BRADENTON -- For generations, doctors and nurses used pencil and paper to communicate regarding crucial patient care.
On Sunday and Monday at Blake Medical Center, the past crashed into the present when the Bradenton hospital's computer system went down and a staff of about 1,200 had to resort to using paper and pencil again.
"There was no impact to patient care," said Melissa Morgan, Blake Medical Center spokeswoman. "Everything was added back into the computer when it came back on. It was absolutely amazing to see how the staff did it without a blink. It didn't appear to faze them at all."
The 48-hour computer outage, which started Sunday morning and ended Monday night, was due to a "hardware storage issue," said Daniel Friedrich, III, chief executive officer of Blake Medical Center.
Blake is one of 165 hospitals and 115 surgery centers in 20 states that are part of the Nashville-based Health Corporation of America. Blake officials could not confirm but said they thought Blake was the only HCA hospital with the two-day computer issue.
"Sunday morning we experienced a hardware storage issue that limited the use of our electronic health record," Friedrich said in a statement. "Since then, full access has been restored using our existing alternate data center strategy. While working to fix this issue, we used other systems and processes we have in place. We appreciate the patience and diligence of our caregivers, who continued to provide quality care during this time."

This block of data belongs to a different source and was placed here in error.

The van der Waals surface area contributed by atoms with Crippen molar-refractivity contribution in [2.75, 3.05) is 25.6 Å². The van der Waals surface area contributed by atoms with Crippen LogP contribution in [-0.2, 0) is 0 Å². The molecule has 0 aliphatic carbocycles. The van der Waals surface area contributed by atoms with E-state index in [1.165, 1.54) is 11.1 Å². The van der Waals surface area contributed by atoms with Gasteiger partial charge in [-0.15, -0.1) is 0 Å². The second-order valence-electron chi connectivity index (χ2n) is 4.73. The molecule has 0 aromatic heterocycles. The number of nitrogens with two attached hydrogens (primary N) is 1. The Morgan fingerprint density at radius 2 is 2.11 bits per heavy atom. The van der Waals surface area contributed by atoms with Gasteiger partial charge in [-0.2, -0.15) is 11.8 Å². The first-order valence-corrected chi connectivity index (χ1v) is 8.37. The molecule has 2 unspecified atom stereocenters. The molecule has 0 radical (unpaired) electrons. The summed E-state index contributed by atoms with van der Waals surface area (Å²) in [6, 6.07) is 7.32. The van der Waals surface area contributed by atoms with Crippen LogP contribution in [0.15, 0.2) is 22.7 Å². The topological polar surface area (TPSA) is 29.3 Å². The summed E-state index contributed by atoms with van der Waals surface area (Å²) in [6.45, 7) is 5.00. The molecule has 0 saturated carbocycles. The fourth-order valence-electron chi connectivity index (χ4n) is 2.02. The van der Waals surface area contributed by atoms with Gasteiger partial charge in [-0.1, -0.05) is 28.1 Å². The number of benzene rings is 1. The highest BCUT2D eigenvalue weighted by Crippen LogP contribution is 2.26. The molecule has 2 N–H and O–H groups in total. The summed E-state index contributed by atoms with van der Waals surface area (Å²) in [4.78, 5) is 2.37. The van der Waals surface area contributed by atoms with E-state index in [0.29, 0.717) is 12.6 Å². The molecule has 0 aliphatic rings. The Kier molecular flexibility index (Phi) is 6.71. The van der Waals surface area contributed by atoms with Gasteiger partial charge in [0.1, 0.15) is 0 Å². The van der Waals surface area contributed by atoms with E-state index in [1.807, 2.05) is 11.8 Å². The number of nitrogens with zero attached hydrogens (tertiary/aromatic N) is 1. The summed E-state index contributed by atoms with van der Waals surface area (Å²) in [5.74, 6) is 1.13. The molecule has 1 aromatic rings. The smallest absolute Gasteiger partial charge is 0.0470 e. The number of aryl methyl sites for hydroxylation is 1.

The hardware storage problem forced doctors and nurses to abandon typing for writing. Staff switched to filling out paper forms following the same procedures done with computers, Morgan said.
Friedrich ordered free lunch in the cafeteria Monday for all staff for efforts going above and beyond after the computer went down, Morgan said.
The hardware storage issue was not due to a breach or hack, Morgan added.
The glitch may have hit the front desk the hardest. Volunteers and staff were not able to use the computer Sunday or Monday to see if a patient was admitted, Morgan said.
The problem was fixed by Monday evening, Morgan added.
"When it went down, we switched to our down-time procedure, which we are all well trained in," Morgan said.
HCA employes approximately 204,000 people. Approximately 4 to 5 percent of all inpatient care in the country today is provided by HCA facilities, according to the HCA website.
Richard Dymond, Herald reporter, can be reached at 941-745-7072 or contact him via Twitter@RichardDymond.